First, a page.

Places to Shop
Built to resemble a Shinto shrine, Oriental Bazaar should be a pilgrimage site for anybody looking to buy souvenirs of a trip to Japan. From top quality to total kitsch – antique kimonos to USB thumb drives shaped like pieces of sushi – it has every kind of souvenir you can think of, as well as many you would never have dreamed of; be ready for some impulse buying. Oriental Bazaar is in the Omotesando district, not far from the goofiness of Harajuku.
On and Off
Hoping to take home a cutting-edge rice cooker or a deluxe massage chair? Yodobashi Camera sells everything that has an “On/Off” switch (as well as plenty of things that don’t). Showing your passport with your tourist visa will earn you an exemption from the 8 percent sales tax, which incidentally is scheduled to rise to 10 percent next year. There are huge Yodobashi stores in multiple locations around the city, but the most mind-boggling of all is probably the ten-storey megastore next to Akihabara Station.
If you have time for just one day-trip outside Tokyo, it should be southward to Kamakura. The home base of several generations of shogun – and therefore, the de facto capital of the country – Kamakura was one of the world’s largest cities in the 13th century. Historical Buddhist temples and Shinto shrines abound, including Kotokuin, the home of one of Japan’s three big seated Buddha statues. Not far from Kamakura sits Enoshima, an island from which you can get both Mount Fuji and local surfers into the same photo.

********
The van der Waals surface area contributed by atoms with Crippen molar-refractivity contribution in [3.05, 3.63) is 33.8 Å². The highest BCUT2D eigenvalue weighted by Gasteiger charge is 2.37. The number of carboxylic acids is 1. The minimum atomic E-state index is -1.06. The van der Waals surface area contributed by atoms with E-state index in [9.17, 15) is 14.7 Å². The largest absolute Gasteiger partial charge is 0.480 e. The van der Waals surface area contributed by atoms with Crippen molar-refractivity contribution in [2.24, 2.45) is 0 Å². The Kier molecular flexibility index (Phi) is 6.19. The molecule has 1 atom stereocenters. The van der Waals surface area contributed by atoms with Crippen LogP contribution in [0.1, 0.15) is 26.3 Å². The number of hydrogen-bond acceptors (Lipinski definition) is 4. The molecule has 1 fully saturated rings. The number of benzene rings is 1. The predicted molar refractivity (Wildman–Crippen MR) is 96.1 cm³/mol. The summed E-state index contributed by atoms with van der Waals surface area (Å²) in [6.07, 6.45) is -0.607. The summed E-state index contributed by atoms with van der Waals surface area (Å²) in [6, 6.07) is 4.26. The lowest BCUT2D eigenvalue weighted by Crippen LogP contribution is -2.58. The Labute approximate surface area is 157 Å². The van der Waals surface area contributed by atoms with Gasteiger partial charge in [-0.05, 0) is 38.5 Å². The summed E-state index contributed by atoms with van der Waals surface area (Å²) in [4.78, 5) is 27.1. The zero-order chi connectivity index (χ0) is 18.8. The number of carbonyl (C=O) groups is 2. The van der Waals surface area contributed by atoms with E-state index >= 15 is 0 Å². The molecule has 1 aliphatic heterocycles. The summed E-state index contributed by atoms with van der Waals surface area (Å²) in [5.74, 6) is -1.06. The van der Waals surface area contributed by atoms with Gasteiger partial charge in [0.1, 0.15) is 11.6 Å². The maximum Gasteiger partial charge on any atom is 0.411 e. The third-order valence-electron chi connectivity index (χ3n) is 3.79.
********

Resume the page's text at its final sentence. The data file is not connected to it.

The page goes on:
Japanese etiquette is so complex that you’re likely to commit at least a few faux pas every day you’re here. Fortunately, the Japanese will cut you some slack because you’re a foreigner. Just watch how the locals behave and try to behave similarly.
The Japanese yen is rather unusual as it’s not subdivided into smaller units: there are coins from ¥1 to ¥500 and bills from ¥1,000 to ¥10,000, and cash still enjoys a strong following. Indeed, some smaller businesses won’t take credit cards.
The Japanese have few hang-ups about what foreign visitors wear, but if you have tattoos, consider keeping yourself reasonably covered up. Attitudes are gradually changing, but tattoos are still frowned upon. Public baths, for example, will turn you away.
Tokyo can be unpleasantly hot and humid in the summer and cold enough for occasional snow in the winter. Spring and fall are optimal, but avoid the first week of May, when the ‘Golden Week’ holidays result in packed trains, jammed roads and full hotels.
The locals will appreciate any effort you make to use a few Japanese phrases, but generally, getting by on English is no longer a problem in Tokyo; it might be if you venture out into the countryside and off the beaten track.